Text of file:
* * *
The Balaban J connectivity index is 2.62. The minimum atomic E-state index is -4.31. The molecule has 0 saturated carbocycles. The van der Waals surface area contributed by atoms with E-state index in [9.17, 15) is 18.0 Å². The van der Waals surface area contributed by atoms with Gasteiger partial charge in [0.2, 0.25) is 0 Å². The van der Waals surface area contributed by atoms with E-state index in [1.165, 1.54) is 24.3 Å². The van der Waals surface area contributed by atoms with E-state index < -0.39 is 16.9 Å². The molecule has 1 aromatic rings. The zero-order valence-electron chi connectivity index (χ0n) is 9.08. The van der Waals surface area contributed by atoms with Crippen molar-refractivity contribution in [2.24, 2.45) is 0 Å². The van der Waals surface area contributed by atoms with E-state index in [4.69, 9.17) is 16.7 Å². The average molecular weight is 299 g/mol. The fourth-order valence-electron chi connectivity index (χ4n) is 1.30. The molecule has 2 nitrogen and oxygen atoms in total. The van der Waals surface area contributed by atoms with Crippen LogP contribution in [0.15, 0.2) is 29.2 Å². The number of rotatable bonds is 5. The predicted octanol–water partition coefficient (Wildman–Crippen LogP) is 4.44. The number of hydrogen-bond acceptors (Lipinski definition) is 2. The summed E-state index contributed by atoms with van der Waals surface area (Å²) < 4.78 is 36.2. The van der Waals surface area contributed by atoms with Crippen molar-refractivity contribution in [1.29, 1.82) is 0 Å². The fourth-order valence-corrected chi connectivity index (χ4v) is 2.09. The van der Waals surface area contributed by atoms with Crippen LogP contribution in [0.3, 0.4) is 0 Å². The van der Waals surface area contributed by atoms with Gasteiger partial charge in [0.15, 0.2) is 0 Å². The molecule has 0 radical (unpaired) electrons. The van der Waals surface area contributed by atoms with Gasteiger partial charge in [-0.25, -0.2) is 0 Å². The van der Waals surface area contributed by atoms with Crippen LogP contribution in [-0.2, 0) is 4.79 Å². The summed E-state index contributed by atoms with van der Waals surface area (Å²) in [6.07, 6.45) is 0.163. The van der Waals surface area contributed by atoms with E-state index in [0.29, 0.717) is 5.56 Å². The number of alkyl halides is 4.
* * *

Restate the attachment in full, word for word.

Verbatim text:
The Balaban J connectivity index is 2.62. The minimum atomic E-state index is -4.31. The molecule has 0 saturated carbocycles. The van der Waals surface area contributed by atoms with E-state index in [9.17, 15) is 18.0 Å². The van der Waals surface area contributed by atoms with Gasteiger partial charge in [0.2, 0.25) is 0 Å². The van der Waals surface area contributed by atoms with E-state index in [1.165, 1.54) is 24.3 Å². The van der Waals surface area contributed by atoms with E-state index < -0.39 is 16.9 Å². The molecule has 1 aromatic rings. The zero-order valence-electron chi connectivity index (χ0n) is 9.08. The van der Waals surface area contributed by atoms with Crippen molar-refractivity contribution in [2.24, 2.45) is 0 Å². The van der Waals surface area contributed by atoms with E-state index in [4.69, 9.17) is 16.7 Å². The average molecular weight is 299 g/mol. The fourth-order valence-electron chi connectivity index (χ4n) is 1.30. The molecule has 2 nitrogen and oxygen atoms in total. The van der Waals surface area contributed by atoms with Crippen LogP contribution in [0.15, 0.2) is 29.2 Å². The number of rotatable bonds is 5. The predicted octanol–water partition coefficient (Wildman–Crippen LogP) is 4.44. The number of hydrogen-bond acceptors (Lipinski definition) is 2. The summed E-state index contributed by atoms with van der Waals surface area (Å²) < 4.78 is 36.2. The van der Waals surface area contributed by atoms with Crippen molar-refractivity contribution in [1.29, 1.82) is 0 Å². The fourth-order valence-corrected chi connectivity index (χ4v) is 2.09. The van der Waals surface area contributed by atoms with Crippen LogP contribution in [0.3, 0.4) is 0 Å². The van der Waals surface area contributed by atoms with Gasteiger partial charge in [0.15, 0.2) is 0 Å². The molecule has 0 radical (unpaired) electrons. The van der Waals surface area contributed by atoms with Gasteiger partial charge in [-0.25, -0.2) is 0 Å². The van der Waals surface area contributed by atoms with Crippen LogP contribution in [-0.2, 0) is 4.79 Å². The summed E-state index contributed by atoms with van der Waals surface area (Å²) in [6.07, 6.45) is 0.163. The van der Waals surface area contributed by atoms with E-state index in [0.29, 0.717) is 5.56 Å². The number of alkyl halides is 4.